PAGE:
Ireland was united before the BritishYou recently (Sept...


September 08, 1997

Ireland was united before the British

You recently (Sept. 1) printed a letter from Richard C. Patterson in which he states that ''Ireland was only united under the British.'' I hope that Mr. Patterson will take the time to read a legitimate history of England's occupation of Ireland before he next comments publicly on the subject.

For hundreds of years before England's 12th-century invasion of Ireland, the Irish were ruled by a single High King, who in turn ruled over four major subordinate kingdoms. High Kings, and the kings of the subordinate kingdoms, did not inherit their positions but were elected.

In 1014, one of the more recent (and probably the most famous) of these High Kings was Brian Boru. In that year, he led a united Irish army that decisively defeated a Viking force at Clontarf, thereby ridding the Irish of their first foreign invader 150 years before the pope ''gave the island to the British,'' according to Mr. Patterson.

He neglects to point out that the pope in question (who had taken the name Adrian IV) was himself an Englishman named Nicholas Breakspear.

In the 800 years since the invasion of Ireland in 1169 by a Norman army representing the English throne, Ireland has faced every possible military and political atrocity.

Mr. Patterson would have us believe that these atrocities occurred during a period of ''unity'' under British rule. Yet the Irish never surrendered their cultural and national identities, both of which existed long before the warring tribes of Angles and Saxons finally managed a semblance of unity on their own island in 1016.

Contrary to Mr. Patterson's assertion, putting back the ''re'' in ''a reunited Ireland'' is indeed a legitimate semantic -- and political -- aim of Sinn Fein today, just as it has been for over 800 years.

Patrick M. Mc Nelis

Ellicott City

Media control in Bosnia, elsewhere

The Sun (Aug. 30) reported that in Bosnia, state-controlled radio and television that whip up violent, stone-throwing mobs will be met by NATO force, including blowing up of transmitters, removing broadcasting equipment, etc.

While NATO is at it, perhaps it could swing around to the Middle East, where Palestinian media, controlled by peace negotiator Yasser Arafat, ceaselessly foment violence with vicious anti-Israel propaganda, in scornful disregard of the Oslo accord.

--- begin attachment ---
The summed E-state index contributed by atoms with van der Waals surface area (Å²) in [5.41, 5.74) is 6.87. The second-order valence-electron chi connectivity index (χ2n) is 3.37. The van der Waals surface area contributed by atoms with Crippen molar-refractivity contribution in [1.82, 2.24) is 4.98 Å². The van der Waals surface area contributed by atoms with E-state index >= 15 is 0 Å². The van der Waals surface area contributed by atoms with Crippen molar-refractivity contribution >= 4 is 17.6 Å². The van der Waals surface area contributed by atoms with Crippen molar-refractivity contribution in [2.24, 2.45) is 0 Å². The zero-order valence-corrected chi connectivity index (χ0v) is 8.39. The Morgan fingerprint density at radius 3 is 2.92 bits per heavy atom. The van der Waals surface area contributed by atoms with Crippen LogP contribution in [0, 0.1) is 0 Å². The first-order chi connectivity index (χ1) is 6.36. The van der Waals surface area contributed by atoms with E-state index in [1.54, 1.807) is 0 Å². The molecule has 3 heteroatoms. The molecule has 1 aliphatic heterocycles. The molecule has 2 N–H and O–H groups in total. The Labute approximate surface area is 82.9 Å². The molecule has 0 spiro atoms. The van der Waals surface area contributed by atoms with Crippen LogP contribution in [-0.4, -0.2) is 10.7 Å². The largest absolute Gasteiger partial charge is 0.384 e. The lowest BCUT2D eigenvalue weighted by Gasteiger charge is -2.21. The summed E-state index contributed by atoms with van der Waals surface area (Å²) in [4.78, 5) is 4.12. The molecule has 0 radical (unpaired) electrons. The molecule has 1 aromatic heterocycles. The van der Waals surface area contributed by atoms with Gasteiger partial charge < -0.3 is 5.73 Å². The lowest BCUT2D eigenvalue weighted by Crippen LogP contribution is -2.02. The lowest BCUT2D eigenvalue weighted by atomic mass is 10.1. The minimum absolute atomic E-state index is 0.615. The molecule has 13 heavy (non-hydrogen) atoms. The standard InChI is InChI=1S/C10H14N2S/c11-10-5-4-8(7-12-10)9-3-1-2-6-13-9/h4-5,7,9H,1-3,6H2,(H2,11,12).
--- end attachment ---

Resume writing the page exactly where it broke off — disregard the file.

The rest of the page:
Rea Knisbacher


Hiring children to manage funds?

The Aug. 25 Sun carried an AP article headlined, ''Retarded man blows $40,945 benefit check,'' a sad tale to be sure, particularly the part regarding ''payees.''

I quote, ''One in 10 people getting Social Security have payees, mostly minor children.''

Now either Social Security is flagrantly disregarding child labor laws or someone on your staff is dangling modifiers.

It is far harder to reform a government system than to reform a modifier dangler, in operation for several decades.

Robin J. Breitenecker


Kane didn't tell typical teacher's story

Close to 7,000 individuals taught 108,000 students on the first day of school in Baltimore City. Some of these teachers have been in this school system for close to 30 years; others are just starting their careers.

With thousands of inspiring people to choose from, I wonder why Gregory Kane chose to tell the story of Sally Brown, a disgruntled first-year teacher who opted out of teaching our city's children.

As the executive director of Teach for America, a non-profit group which brings a crop of new teachers to Baltimore City each year, I know how challenging the first year of teaching can be.

Most first-year teachers will tell you, though, that the same students who misbehave in their classrooms do what they're supposed to in more experienced teachers' rooms. I would be willing to bet the same was true for Ms. Brown's students.

Unlike Ms. Brown, most first-year teachers recognize that their own inexperience is more of the problem than their students' behavior. Unlike Ms. Brown, most first-year teachers ask themselves what they need to do differently to ensure their students' success.

Fortunately for this city's children, most first-year teachers do not perpetuate the already low expectations people hold for our students.

Roger B. Schulman


Olympics funds could keep libraries open

How interesting it is to see that the city has $200,000 to spend on trying to get the Olympics to come here -- which, if successful, will cost millions -- but does not have the money to keep two Enoch Pratt Free Library branches open.

Think how long these two branches could remain open with an additional $200,000 in their budget.

Wayne Spangler


Residents need St. Paul library

The Sun's coverage of the Pratt's efforts to close two neighborhood libraries has omitted a few important facts.

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